In all of my searching and reading and hunting, the closest thing I’ve ever found are four words: First, do no harm. That’s my truth. I will never expect it to be anyone else’s. My favourite passage from the Bible-I-do-not-follow remains, to this day, “And now these three remain: faith, hope and love. But the greatest of these is love.

In the end, what I see when I look at the be-smocked and matron-haired woman who resembles my childhood is a person who chose a path that would both forgive all her shortcomings and let her judge other’s. I see someone who thinks that four years of learning means that she has the answers. With those answers she has built an ideological wall that no amount of rational discourse can climb.

So while folks mock Kim Davis, while they rally behind hashtags that vilify or martyr her, I’m remembering an easier time. A time when I knew I was right, without considering all the variables. A time when singing the right songs and saying the right prayers meant a super-hero in sandals had my back. A time when I did not have to consider why people do what they do, because demons and angels were the answer to most of the behaviour of sinners and saints.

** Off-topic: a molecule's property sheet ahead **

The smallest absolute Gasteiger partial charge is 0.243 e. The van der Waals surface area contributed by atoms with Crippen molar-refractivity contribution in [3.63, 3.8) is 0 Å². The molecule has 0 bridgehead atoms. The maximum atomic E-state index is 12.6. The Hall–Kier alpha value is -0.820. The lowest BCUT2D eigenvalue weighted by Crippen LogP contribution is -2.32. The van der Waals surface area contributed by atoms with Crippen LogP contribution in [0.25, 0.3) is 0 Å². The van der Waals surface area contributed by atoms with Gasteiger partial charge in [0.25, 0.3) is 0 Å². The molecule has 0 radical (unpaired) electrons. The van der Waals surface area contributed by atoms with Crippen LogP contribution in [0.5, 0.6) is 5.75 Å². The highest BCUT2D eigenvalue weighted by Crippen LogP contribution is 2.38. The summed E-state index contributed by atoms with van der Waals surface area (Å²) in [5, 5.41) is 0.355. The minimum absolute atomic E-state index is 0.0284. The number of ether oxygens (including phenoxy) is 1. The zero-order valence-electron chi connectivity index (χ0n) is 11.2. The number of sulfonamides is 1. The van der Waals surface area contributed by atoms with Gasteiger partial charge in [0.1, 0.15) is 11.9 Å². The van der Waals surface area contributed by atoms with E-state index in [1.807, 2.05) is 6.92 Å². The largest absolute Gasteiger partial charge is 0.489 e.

It is easy to be holy for eschewing lipstick or mainstream music or signing documents that let others express their love and commitment. It’s easy to be right because a man behind a pulpit says you are.

When I walked away, I gave up self-assurance for self-searching. I gave up the right to judge for the right to choose, the right to love and the right to ask questions. It was not an easy trade and it destroyed a part of me that felt pure, in that it was naive and simple. I think I was happier then. I was happier trying to convert my school friends and shame people whose lives were pointed in a different direction than mine. I was happier as a girl who glowered and judged and wore long skirts and held longer grudges.

I was happier. But I know – I know for a fact – that I did more harm.

The Apocalypse That Cried Wolf (Written in 2011)

This piece was written out of frustration with the 2012 goofiness that threatened to become actual idiocity. It is how I feel when I don’t fall down the rabbit hole of fear I wrote about in The End.

While most North American children my age were enjoying Care Bears, Pogo Balls and Transformers, I was being raised on Apocalyptica. As a youngster, I was exposed to stories, images and movies that make modern horror films seem tame.